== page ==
This is what happens when you use the Raspberry Pi single-board computer to build a phone

This is what happens when you use the Raspberry Pi single-board computer to build a phone
Back in January, we told you about a DIY enthusiast who had created his own, fully-functional wooden tablet, powered by the Raspberry Pi single-board computer. This curious news made us think how long it will take before someone else tried to make use of the minimalistic computer and put it in a DIY phone, assembled in their basements. Well, the wait is over – introducing the PiPhone. Created by David Hunt, who is a photographer, engineer, and apparently a DIY devotee, the PiPhone prototype is capable of making calls, hanging up, as well as sending/receiving text messages, AT commands, and data.

Mr. Hunt's homemade phone is powered by the $40 Raspberry Pi Model B computer, which is identical to the one that graces the insides of the PiPad. The PiPhone also houses a SIM900 GSM/GPRS module, which comes with the sole purpose of connecting the device to the carrier's network. The display of the device is a resistive PiTFT touchscreen, which sports a resolution of 240 x 320 pixels and comes with a 16-bit color depth.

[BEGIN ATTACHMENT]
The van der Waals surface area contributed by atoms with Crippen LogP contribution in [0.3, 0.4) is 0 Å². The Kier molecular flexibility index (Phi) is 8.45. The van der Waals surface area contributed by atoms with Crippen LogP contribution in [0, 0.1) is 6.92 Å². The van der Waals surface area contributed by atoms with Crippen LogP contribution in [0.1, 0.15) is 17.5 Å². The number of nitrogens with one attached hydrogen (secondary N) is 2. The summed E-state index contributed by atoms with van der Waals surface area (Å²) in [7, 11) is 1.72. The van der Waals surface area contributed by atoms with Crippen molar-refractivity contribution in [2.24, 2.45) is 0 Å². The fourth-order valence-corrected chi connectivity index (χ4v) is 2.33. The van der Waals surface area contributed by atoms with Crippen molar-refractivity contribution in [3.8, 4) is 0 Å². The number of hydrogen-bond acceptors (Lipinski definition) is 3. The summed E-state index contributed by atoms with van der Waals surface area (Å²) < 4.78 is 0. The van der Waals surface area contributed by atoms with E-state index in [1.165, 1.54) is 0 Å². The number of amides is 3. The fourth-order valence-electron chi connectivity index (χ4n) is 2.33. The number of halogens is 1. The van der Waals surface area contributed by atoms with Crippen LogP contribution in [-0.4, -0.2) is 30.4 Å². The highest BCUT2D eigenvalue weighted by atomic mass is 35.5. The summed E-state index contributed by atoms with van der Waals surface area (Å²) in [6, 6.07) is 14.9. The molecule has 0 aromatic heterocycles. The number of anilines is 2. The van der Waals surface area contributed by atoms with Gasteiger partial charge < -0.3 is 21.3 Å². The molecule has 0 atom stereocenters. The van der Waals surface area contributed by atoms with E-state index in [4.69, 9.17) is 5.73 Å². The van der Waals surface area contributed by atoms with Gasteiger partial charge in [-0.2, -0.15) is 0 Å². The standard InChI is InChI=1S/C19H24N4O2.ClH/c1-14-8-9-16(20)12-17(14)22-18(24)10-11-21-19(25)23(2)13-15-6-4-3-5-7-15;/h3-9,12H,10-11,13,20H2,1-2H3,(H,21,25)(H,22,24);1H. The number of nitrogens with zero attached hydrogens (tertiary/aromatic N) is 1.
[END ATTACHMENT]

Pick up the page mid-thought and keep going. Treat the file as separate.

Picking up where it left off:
The creator of the PiPhone uses a 2500mAh Li-poly battery to power his homemade gadget. Although this might seem like an overkill for a gizmo that only comes with the most basic functions, Mr. Hunt suspects that it won't provide more than several hours of life for the PiPhone due to the lack of software optimizations. Speaking of software, the PiPhone runs a custom script, which is written in Python by Mr. Hunt himself.

The whole shebang cost Mr. Hunt some $158 – the GSM module appears to be the most expensive - $48, while the display and the chipset hurt his wallet less - $35 and $40, respectively. Although it looks like it was assembled with Lego blocks by a kid, the PiPhone is a rather curious project, which might teach us to appreciate affordable devices, such as the $62 Nokia Asha 230, a little bit more.

source: David Hunt Photography via Pocket-lint


Latest Stories

This copy is for your personal, non-commercial use only. You can order presentation-ready copies for distribution to your colleagues, clients or customers at or use the Reprints & Permissions tool that appears at the bottom of each web page. Visit for samples and additional information.
FCC OKs Cingular's purchase of AT&T Wireless